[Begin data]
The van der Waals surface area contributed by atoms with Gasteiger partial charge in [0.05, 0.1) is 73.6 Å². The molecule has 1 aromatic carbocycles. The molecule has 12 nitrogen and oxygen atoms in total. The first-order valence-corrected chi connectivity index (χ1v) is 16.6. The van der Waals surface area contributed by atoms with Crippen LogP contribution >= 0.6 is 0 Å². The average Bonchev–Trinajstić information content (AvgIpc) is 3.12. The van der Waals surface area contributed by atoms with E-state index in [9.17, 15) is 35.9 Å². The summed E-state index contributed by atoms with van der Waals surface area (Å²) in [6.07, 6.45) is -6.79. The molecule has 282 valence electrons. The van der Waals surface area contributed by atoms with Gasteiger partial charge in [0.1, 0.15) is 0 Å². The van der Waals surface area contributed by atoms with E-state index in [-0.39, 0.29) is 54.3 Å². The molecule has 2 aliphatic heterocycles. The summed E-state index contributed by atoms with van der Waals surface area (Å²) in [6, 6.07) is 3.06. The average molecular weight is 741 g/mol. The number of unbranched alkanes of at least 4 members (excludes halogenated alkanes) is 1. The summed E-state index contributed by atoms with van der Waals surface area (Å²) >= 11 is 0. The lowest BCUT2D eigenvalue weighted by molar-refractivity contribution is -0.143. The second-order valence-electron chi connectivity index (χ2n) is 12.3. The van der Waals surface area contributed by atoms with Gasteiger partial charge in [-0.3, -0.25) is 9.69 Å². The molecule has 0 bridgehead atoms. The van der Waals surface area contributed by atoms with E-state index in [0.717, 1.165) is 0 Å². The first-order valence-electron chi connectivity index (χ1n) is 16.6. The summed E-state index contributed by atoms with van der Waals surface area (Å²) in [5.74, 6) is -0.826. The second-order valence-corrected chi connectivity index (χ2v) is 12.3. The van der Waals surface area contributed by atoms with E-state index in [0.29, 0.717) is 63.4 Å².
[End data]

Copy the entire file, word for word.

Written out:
The van der Waals surface area contributed by atoms with Gasteiger partial charge in [0.05, 0.1) is 73.6 Å². The molecule has 1 aromatic carbocycles. The molecule has 12 nitrogen and oxygen atoms in total. The first-order valence-corrected chi connectivity index (χ1v) is 16.6. The van der Waals surface area contributed by atoms with Crippen LogP contribution >= 0.6 is 0 Å². The average Bonchev–Trinajstić information content (AvgIpc) is 3.12. The van der Waals surface area contributed by atoms with E-state index in [9.17, 15) is 35.9 Å². The summed E-state index contributed by atoms with van der Waals surface area (Å²) in [6.07, 6.45) is -6.79. The molecule has 282 valence electrons. The van der Waals surface area contributed by atoms with Gasteiger partial charge in [0.1, 0.15) is 0 Å². The van der Waals surface area contributed by atoms with E-state index in [-0.39, 0.29) is 54.3 Å². The molecule has 2 aliphatic heterocycles. The summed E-state index contributed by atoms with van der Waals surface area (Å²) in [6, 6.07) is 3.06. The average molecular weight is 741 g/mol. The number of unbranched alkanes of at least 4 members (excludes halogenated alkanes) is 1. The summed E-state index contributed by atoms with van der Waals surface area (Å²) >= 11 is 0. The lowest BCUT2D eigenvalue weighted by molar-refractivity contribution is -0.143. The second-order valence-electron chi connectivity index (χ2n) is 12.3. The van der Waals surface area contributed by atoms with Gasteiger partial charge in [-0.3, -0.25) is 9.69 Å². The molecule has 0 bridgehead atoms. The van der Waals surface area contributed by atoms with E-state index in [0.717, 1.165) is 0 Å². The first-order valence-electron chi connectivity index (χ1n) is 16.6. The summed E-state index contributed by atoms with van der Waals surface area (Å²) in [5.74, 6) is -0.826. The second-order valence-corrected chi connectivity index (χ2v) is 12.3. The van der Waals surface area contributed by atoms with E-state index in [0.29, 0.717) is 63.4 Å².